The sketch shows three different layers of oil lying next to a well. In the top case none of the little pockets of oil connects to another, nor do any reach the well. (Like the holes in a swiss cheese they can be large, but are not connected one to another). If the entire rock were like this, even though it had porosity, and a fair bit of oil, none of it could be extracted, since none of it could flow to the well. Now we can make a path such oil to get to the well, but this artificial stimulation of the well (through hydrofracing (and its variants) is a secondary process that we will also leave until later. What we need is a clear path that connects all the oil that sits between the grains of sand to have a path to the well, similar, perhaps, to that shown by the second layer of green (for oil) in the sketch.

The existence of flow paths in the rock is known as the permeability of the rock. It is a measure of how easy it is for oil to move through the passageways that it finds in the rock. These are the interconnected spaces, and the fractures and breaks that occur in the rock.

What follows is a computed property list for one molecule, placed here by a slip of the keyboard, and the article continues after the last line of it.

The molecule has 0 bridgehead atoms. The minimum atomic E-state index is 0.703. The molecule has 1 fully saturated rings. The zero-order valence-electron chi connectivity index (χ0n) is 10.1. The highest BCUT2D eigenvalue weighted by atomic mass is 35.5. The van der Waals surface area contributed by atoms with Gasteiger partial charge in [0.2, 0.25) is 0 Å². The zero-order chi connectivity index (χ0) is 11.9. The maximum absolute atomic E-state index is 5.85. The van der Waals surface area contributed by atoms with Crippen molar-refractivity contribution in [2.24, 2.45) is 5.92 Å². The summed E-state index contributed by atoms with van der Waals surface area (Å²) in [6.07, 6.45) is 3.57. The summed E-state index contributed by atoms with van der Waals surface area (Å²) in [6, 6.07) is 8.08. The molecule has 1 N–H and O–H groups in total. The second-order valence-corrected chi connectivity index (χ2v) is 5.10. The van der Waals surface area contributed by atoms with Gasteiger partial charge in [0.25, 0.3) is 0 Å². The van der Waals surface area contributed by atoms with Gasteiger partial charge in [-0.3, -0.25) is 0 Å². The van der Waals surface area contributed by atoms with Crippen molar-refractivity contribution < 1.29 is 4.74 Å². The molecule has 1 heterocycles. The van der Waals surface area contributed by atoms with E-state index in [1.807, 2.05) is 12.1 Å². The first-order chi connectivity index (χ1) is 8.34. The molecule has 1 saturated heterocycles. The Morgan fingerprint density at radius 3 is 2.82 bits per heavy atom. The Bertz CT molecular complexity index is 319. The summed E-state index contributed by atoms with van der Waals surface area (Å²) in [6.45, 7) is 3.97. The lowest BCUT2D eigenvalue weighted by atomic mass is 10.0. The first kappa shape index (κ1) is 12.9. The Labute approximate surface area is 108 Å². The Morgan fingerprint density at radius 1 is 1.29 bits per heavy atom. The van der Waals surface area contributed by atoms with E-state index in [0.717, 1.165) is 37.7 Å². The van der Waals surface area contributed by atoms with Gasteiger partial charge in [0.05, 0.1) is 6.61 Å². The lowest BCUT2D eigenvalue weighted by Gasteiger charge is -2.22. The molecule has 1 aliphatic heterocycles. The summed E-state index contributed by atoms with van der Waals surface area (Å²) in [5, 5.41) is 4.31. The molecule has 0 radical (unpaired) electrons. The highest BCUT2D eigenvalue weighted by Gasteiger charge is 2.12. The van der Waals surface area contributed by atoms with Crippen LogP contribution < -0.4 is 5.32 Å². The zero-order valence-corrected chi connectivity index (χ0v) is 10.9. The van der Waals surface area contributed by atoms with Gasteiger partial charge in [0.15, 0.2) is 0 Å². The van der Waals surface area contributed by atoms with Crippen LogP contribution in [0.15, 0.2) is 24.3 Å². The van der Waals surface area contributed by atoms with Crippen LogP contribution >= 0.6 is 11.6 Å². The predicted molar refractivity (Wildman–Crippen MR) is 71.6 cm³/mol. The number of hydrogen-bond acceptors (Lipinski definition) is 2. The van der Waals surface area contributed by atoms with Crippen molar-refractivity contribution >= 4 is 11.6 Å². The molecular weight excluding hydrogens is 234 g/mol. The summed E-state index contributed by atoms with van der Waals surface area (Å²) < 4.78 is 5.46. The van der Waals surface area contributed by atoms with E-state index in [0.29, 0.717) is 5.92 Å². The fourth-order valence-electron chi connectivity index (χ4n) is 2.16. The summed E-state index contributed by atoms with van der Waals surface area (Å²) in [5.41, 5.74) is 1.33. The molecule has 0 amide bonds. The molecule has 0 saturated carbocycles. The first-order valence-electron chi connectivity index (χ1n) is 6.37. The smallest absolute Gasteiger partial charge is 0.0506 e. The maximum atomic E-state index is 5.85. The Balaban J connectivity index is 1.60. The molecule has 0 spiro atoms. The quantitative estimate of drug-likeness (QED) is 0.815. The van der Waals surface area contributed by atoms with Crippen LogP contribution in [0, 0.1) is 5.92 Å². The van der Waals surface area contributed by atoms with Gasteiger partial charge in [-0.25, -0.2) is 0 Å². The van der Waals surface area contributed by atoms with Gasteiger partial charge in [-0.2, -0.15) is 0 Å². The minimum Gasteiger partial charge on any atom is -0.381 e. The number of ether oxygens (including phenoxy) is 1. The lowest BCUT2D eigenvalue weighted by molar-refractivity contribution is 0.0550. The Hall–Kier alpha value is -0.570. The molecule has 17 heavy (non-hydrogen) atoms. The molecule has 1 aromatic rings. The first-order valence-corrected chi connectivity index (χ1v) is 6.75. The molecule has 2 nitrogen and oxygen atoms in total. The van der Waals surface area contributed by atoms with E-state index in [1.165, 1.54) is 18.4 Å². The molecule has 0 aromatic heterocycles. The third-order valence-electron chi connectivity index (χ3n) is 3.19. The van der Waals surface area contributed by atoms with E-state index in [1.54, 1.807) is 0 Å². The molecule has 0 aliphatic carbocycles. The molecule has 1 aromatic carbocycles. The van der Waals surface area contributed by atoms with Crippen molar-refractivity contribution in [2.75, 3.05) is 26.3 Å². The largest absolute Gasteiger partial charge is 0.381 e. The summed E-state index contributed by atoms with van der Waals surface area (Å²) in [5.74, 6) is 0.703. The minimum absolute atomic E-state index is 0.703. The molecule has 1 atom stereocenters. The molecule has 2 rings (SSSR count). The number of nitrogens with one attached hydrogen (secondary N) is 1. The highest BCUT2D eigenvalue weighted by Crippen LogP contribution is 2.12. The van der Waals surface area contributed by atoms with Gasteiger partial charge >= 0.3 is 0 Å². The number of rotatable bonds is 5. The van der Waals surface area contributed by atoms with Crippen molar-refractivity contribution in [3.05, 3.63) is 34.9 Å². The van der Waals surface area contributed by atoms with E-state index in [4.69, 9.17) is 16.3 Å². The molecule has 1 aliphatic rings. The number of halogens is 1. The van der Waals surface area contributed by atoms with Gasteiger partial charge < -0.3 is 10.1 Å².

The law describing the flow of fluid through rock is known as Darcy's Law. (I’m not actually putting the equation in the post – but it can be found at the citation, together with the terms that go into it). However, in simple terms it says that the volume of liquid flowing through a rock is going to be a function of the area of the rock through which the flow occurs, multiplied by the pressure difference between the two faces at each end of the flow path, multiplied by a constant which is related to the ease with which the oil can flow through the rock, and divided by the length of the rock path. We’ll assume that the volume that the rock will flow through is a constant (it's the side of the well), so the area over which the flow will take place is also a constant.